Performatively Resignifying Leadership

Year: 2015

Author: Gowlett, Christina

Type of paper: Abstract refereed

Abstract:
What’s in a name? The Educational Leadership, Management and Administration (ELMA) field is heavily weighed down, like lead (hence the bold in the title), with the repetition of certain modes of thinking and analysing. “Doing” research from the same and/or similar vantage points will inevitably result in the (re)production of certain ideas and concepts. The ELMA field is hard to break into, especially for scholars whose work attempts to disrupt long-held traditions. In this paper, I intend to queer(y) leadership through the use of Judith Butler’s ideas. Butler’s work originates from gender and sexualities philosophy and is about unsettling normalised assumptions. Bringing Butler into ELMA is, therefore, seemingly radical. However, at the heart of Butlerian theory, is the idea that subjects (Principals/schools, for example) are constituted through a lens of pre-existing assumptions (and I would argue, so too is ELMA). The field of “leadership”, for example, has been plagued by a need to have a pre-existing idea of what to look for when researching, especially when trying to find models of “good” leadership. This, I argue, has constrained the methods of research used within ELMA.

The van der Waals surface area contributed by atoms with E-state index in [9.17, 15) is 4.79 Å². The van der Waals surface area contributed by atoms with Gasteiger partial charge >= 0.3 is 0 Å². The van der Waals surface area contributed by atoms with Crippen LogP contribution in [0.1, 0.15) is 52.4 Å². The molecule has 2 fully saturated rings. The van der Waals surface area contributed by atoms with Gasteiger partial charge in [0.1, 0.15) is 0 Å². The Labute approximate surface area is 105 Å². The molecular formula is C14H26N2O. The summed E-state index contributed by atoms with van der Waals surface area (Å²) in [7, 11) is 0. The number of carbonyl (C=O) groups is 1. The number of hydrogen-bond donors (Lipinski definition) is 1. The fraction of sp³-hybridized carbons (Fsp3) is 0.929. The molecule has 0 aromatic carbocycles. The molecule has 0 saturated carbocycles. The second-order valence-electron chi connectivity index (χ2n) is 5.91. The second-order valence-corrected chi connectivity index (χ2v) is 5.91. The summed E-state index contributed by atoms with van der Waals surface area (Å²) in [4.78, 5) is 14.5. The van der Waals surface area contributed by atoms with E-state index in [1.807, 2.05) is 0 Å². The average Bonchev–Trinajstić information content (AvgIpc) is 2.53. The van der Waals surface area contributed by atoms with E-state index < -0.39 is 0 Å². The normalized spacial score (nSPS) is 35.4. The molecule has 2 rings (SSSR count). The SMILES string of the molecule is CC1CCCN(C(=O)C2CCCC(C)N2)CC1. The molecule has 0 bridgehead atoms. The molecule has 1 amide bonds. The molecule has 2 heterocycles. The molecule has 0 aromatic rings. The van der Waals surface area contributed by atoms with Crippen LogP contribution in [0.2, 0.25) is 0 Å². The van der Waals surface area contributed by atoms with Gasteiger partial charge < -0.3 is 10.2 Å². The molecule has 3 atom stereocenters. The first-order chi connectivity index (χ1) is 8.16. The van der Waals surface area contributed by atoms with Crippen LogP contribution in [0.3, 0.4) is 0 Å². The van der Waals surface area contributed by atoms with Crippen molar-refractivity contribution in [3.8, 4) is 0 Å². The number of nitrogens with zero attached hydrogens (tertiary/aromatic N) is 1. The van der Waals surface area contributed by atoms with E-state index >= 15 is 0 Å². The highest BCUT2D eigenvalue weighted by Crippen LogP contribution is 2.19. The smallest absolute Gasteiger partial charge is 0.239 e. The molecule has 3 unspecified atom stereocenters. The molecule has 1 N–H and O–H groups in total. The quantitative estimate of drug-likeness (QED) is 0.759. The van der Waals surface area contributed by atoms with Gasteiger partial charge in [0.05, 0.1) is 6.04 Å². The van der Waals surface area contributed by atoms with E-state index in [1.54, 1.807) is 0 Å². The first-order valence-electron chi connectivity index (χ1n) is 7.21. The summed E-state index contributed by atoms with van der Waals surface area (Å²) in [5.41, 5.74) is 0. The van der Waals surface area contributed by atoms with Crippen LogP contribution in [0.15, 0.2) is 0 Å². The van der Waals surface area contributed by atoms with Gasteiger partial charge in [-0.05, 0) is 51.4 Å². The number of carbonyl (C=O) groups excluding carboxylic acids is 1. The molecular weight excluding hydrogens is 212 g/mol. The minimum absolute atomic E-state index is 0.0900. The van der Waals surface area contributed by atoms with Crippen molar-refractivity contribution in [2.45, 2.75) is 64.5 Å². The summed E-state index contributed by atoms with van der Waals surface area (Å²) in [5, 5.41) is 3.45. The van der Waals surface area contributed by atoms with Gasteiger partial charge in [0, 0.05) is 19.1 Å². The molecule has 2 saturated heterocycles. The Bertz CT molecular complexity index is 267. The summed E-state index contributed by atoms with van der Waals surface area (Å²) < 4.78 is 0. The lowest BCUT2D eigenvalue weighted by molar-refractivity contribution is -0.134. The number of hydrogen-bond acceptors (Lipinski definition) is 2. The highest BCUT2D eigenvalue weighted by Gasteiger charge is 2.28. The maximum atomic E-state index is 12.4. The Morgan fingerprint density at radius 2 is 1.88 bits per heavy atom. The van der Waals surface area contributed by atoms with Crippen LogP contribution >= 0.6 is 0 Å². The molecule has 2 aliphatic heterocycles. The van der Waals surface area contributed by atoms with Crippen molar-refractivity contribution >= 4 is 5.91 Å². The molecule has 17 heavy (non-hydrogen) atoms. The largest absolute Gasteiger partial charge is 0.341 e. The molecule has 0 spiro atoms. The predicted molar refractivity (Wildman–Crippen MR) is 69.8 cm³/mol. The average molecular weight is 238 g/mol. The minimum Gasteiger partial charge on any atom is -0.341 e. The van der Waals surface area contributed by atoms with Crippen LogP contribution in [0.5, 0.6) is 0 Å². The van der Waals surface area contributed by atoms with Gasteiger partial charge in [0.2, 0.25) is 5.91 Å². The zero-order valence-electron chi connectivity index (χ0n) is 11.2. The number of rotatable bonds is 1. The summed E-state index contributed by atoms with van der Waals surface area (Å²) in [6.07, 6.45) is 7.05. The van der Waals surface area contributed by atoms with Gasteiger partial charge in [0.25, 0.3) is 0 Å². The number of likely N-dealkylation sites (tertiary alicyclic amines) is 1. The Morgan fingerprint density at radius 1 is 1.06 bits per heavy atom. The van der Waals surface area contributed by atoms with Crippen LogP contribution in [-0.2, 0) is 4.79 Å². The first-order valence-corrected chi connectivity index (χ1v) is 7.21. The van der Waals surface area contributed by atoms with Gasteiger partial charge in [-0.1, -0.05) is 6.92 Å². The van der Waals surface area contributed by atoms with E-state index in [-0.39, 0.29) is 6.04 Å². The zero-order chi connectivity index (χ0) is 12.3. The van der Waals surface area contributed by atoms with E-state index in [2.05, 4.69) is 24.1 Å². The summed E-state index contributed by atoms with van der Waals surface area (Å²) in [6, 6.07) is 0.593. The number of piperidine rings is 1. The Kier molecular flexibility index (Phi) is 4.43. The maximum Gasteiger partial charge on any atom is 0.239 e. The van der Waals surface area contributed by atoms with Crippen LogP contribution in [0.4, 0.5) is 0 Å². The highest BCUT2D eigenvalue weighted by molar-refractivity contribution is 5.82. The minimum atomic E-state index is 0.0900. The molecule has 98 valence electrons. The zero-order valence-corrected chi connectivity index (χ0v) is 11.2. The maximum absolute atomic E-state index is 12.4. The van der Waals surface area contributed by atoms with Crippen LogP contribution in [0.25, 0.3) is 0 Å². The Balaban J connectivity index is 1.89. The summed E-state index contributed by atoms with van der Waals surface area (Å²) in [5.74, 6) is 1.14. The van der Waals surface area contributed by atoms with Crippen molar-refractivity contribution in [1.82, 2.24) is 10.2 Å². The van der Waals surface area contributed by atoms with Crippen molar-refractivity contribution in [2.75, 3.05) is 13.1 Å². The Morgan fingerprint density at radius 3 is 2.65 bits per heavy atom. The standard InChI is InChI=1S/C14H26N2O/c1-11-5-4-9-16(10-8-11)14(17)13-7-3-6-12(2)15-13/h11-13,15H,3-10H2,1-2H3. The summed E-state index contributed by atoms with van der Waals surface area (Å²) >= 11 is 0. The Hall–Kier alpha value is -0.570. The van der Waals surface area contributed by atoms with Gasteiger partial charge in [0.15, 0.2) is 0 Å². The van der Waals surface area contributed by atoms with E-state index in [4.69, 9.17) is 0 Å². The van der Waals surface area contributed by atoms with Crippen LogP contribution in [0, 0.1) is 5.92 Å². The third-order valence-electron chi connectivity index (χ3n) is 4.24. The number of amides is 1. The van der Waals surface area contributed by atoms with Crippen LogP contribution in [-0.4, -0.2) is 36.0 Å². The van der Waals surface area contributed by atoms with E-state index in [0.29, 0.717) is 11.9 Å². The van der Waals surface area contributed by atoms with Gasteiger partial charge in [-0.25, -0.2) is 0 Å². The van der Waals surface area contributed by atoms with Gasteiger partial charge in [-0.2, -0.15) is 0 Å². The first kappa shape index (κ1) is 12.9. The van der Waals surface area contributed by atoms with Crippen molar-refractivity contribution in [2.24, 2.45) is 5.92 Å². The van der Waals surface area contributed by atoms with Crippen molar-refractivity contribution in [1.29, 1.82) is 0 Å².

In this paper, I make the case for jettisoning preconceived assumptions, what Butler would call “intelligibilities”, about leadership and call for an expansion of theoretical tools into ELMA. Instead of focusing on titles such as “leadership” or “management”, I make a case to rethink what they can mean, thus expanding the field. Using Butler’s concept of “performative resignification”, I will demonstrate how a case study school in Queensland, labeled as “disadvantaged” (re)works how school change can be enacted. I will use this case study to discuss how leadership is not about following, but instead reflecting, and how this can be many and varied. The case study school is a great example of the need to shed preconceived ideas about “what works” and instead embrace individualisation. By not conforming to preconceived expectations, this case study school has been enabled to find methods that work for its own particular circumstances. “Performative resignification” is an excellent analytic tool for openmindedly going into schools and seeing how they work to instigate change that suits their own specific context, despite the flurry of pressure to “do” leadership in particular ways.

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